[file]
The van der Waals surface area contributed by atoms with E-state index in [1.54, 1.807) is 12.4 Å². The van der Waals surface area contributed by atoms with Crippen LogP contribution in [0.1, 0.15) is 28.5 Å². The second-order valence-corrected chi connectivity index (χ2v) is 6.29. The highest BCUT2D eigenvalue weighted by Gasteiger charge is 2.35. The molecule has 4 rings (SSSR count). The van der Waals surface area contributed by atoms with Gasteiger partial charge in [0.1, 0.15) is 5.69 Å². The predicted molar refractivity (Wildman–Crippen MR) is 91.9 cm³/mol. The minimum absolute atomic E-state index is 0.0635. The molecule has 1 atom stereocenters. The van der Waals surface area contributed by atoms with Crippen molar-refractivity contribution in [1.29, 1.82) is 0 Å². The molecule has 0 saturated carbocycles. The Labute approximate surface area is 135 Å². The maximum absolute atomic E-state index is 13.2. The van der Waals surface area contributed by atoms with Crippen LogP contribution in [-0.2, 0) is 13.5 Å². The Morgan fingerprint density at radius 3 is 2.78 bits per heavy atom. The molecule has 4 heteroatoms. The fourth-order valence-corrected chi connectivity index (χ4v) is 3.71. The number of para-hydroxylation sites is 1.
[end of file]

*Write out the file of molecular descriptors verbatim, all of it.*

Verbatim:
The van der Waals surface area contributed by atoms with E-state index in [1.54, 1.807) is 12.4 Å². The van der Waals surface area contributed by atoms with Crippen LogP contribution in [0.1, 0.15) is 28.5 Å². The second-order valence-corrected chi connectivity index (χ2v) is 6.29. The highest BCUT2D eigenvalue weighted by Gasteiger charge is 2.35. The molecule has 4 rings (SSSR count). The van der Waals surface area contributed by atoms with Gasteiger partial charge in [0.1, 0.15) is 5.69 Å². The predicted molar refractivity (Wildman–Crippen MR) is 91.9 cm³/mol. The minimum absolute atomic E-state index is 0.0635. The molecule has 1 atom stereocenters. The van der Waals surface area contributed by atoms with Crippen molar-refractivity contribution in [1.29, 1.82) is 0 Å². The molecule has 0 saturated carbocycles. The Labute approximate surface area is 135 Å². The maximum absolute atomic E-state index is 13.2. The van der Waals surface area contributed by atoms with Crippen LogP contribution in [-0.2, 0) is 13.5 Å². The Morgan fingerprint density at radius 3 is 2.78 bits per heavy atom. The molecule has 4 heteroatoms. The fourth-order valence-corrected chi connectivity index (χ4v) is 3.71. The number of para-hydroxylation sites is 1.